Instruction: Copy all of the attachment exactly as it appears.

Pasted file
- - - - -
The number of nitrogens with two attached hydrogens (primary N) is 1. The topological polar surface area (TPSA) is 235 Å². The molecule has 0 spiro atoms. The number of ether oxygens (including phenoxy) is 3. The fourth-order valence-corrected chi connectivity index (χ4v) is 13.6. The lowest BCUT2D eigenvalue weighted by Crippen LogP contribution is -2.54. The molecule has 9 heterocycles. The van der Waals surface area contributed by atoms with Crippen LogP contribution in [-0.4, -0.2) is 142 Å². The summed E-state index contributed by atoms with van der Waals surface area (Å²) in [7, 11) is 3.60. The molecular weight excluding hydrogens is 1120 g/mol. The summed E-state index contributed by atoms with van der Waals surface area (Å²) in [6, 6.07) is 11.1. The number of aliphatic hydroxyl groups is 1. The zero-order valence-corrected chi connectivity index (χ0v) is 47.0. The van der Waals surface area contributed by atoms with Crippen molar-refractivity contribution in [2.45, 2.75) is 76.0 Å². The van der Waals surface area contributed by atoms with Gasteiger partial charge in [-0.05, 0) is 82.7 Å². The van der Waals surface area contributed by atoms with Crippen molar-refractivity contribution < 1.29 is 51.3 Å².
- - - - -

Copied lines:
The number of nitrogens with two attached hydrogens (primary N) is 1. The topological polar surface area (TPSA) is 235 Å². The molecule has 0 spiro atoms. The number of ether oxygens (including phenoxy) is 3. The fourth-order valence-corrected chi connectivity index (χ4v) is 13.6. The lowest BCUT2D eigenvalue weighted by Crippen LogP contribution is -2.54. The molecule has 9 heterocycles. The van der Waals surface area contributed by atoms with Crippen LogP contribution in [-0.4, -0.2) is 142 Å². The summed E-state index contributed by atoms with van der Waals surface area (Å²) in [7, 11) is 3.60. The molecular weight excluding hydrogens is 1120 g/mol. The summed E-state index contributed by atoms with van der Waals surface area (Å²) in [6, 6.07) is 11.1. The number of aliphatic hydroxyl groups is 1. The zero-order valence-corrected chi connectivity index (χ0v) is 47.0. The van der Waals surface area contributed by atoms with Crippen molar-refractivity contribution in [2.45, 2.75) is 76.0 Å². The van der Waals surface area contributed by atoms with Gasteiger partial charge in [-0.05, 0) is 82.7 Å². The van der Waals surface area contributed by atoms with Crippen molar-refractivity contribution < 1.29 is 51.3 Å².